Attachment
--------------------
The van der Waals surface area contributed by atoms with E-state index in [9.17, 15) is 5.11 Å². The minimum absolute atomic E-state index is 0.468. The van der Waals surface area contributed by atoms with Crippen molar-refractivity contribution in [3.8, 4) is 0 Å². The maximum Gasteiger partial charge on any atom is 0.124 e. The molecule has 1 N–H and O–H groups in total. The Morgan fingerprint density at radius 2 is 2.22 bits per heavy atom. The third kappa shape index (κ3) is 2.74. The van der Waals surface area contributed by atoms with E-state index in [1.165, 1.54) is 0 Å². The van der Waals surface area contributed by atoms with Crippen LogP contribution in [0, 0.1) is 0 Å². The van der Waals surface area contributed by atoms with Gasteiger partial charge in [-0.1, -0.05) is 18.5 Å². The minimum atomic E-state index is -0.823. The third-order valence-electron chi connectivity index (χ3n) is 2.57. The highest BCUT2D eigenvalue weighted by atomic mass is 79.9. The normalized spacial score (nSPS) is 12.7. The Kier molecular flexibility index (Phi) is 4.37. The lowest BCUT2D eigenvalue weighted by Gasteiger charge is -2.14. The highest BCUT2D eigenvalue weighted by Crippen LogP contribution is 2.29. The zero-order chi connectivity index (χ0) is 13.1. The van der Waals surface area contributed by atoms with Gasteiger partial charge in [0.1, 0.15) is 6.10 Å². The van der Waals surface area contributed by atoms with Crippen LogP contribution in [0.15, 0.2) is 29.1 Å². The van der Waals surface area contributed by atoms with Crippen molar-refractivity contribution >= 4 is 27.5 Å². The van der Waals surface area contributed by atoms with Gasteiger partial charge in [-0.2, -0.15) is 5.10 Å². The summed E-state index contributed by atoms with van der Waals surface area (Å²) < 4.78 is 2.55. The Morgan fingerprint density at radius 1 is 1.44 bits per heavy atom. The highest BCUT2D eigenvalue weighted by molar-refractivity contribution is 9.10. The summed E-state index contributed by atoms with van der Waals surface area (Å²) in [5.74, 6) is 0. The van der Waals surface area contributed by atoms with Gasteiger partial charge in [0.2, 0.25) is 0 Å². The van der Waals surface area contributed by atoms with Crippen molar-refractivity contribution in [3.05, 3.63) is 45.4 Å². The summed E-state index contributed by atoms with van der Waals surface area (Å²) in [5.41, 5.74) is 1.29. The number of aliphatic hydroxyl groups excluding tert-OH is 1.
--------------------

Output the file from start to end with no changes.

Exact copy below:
The van der Waals surface area contributed by atoms with E-state index in [9.17, 15) is 5.11 Å². The minimum absolute atomic E-state index is 0.468. The van der Waals surface area contributed by atoms with Crippen molar-refractivity contribution in [3.8, 4) is 0 Å². The maximum Gasteiger partial charge on any atom is 0.124 e. The molecule has 1 N–H and O–H groups in total. The Morgan fingerprint density at radius 2 is 2.22 bits per heavy atom. The third kappa shape index (κ3) is 2.74. The van der Waals surface area contributed by atoms with E-state index in [1.165, 1.54) is 0 Å². The van der Waals surface area contributed by atoms with Crippen LogP contribution in [0, 0.1) is 0 Å². The van der Waals surface area contributed by atoms with Gasteiger partial charge in [-0.1, -0.05) is 18.5 Å². The minimum atomic E-state index is -0.823. The third-order valence-electron chi connectivity index (χ3n) is 2.57. The highest BCUT2D eigenvalue weighted by atomic mass is 79.9. The normalized spacial score (nSPS) is 12.7. The Kier molecular flexibility index (Phi) is 4.37. The lowest BCUT2D eigenvalue weighted by Gasteiger charge is -2.14. The highest BCUT2D eigenvalue weighted by Crippen LogP contribution is 2.29. The zero-order chi connectivity index (χ0) is 13.1. The van der Waals surface area contributed by atoms with Gasteiger partial charge in [0.1, 0.15) is 6.10 Å². The van der Waals surface area contributed by atoms with Crippen LogP contribution in [0.15, 0.2) is 29.1 Å². The van der Waals surface area contributed by atoms with Crippen molar-refractivity contribution >= 4 is 27.5 Å². The van der Waals surface area contributed by atoms with Gasteiger partial charge in [-0.2, -0.15) is 5.10 Å². The summed E-state index contributed by atoms with van der Waals surface area (Å²) < 4.78 is 2.55. The Morgan fingerprint density at radius 1 is 1.44 bits per heavy atom. The highest BCUT2D eigenvalue weighted by molar-refractivity contribution is 9.10. The summed E-state index contributed by atoms with van der Waals surface area (Å²) in [5.74, 6) is 0. The van der Waals surface area contributed by atoms with Gasteiger partial charge in [0.2, 0.25) is 0 Å². The van der Waals surface area contributed by atoms with Crippen molar-refractivity contribution in [3.05, 3.63) is 45.4 Å². The summed E-state index contributed by atoms with van der Waals surface area (Å²) in [5.41, 5.74) is 1.29. The number of aliphatic hydroxyl groups excluding tert-OH is 1.